Computational complexity

The computational complexity of an algorithm is the amount of resources (time and memory) required to run it.

Arithmetic complexity of computations

Big-O notation

Big-O notation gives an upper bound of the complexity in the worst case, helping to quantify performance as the input becomes arbitrarily large.

Where n is the size of the input; complexities ordered from smallest to largest:

Notation Name
$O(1)$ Constant time
$O(\log(n))$ Logarithmic time
$O(n)$ Linear time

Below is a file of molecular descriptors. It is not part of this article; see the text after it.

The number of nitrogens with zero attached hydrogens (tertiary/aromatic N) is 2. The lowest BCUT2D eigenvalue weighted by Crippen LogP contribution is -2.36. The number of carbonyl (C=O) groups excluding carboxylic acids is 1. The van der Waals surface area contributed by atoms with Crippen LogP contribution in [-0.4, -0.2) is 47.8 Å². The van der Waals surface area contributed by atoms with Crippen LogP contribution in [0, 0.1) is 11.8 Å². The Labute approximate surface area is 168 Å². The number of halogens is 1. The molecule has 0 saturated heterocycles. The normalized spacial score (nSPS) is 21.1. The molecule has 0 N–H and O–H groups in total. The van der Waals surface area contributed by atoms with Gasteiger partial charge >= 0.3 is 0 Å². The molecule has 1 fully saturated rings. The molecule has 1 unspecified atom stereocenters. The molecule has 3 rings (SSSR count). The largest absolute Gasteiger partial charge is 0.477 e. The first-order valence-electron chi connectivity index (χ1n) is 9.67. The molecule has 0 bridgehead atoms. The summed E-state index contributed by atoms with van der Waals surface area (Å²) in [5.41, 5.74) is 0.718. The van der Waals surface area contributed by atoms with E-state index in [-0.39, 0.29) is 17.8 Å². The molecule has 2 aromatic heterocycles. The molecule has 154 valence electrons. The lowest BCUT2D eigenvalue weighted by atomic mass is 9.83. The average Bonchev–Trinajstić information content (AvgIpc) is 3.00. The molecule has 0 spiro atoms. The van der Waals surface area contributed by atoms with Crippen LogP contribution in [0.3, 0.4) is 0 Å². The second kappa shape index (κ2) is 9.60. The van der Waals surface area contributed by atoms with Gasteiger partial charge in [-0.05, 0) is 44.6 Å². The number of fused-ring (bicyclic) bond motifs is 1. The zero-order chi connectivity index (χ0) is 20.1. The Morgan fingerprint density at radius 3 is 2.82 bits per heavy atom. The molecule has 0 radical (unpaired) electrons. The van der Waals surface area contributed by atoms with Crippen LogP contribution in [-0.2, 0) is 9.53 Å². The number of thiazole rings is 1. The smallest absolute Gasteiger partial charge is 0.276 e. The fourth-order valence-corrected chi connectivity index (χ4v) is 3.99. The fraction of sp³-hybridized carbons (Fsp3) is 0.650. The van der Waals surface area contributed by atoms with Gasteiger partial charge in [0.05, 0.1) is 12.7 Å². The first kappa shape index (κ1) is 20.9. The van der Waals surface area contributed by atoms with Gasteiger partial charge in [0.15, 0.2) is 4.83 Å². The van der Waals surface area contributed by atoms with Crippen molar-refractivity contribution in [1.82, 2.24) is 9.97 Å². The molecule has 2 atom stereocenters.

$O(n \log(n))$ Linearithmic time
$O(n^2)$ Quadric time
$O(n^3)$ Cubic time
$O(b^n)$, b > 1 Exponential time
$O(n!)$ Factorial time

Popular algorithms:

• $O(\log(n))$ - binary search
• $O(n)$ - linear search
• $O(n \log(n))$ - merge sort
• $O(n^2)$ - selection sort, bubble sort
• $O(n!)$ - finding all permutations of a string

Big-Omega notation

Big-Omega notation gives a lower bound of the complexity in the best case.

Popular algorithms:

• $\Omega(1)$ - linear search, binary search
• $\Omega(n)$ - bubble sort
• $\Omega(n \log(n))$ - merge sort
• $\Omega(n^2)$ - selection sort

Big-Theta notation

Big-Theta notation gives a asymptotic bound (upper and lower bounds) of the complexity in the average case.

Popular algorithms:

• $\Theta(n \log(n))$ - merge sort
• $\Theta(n^2)$ - selection sort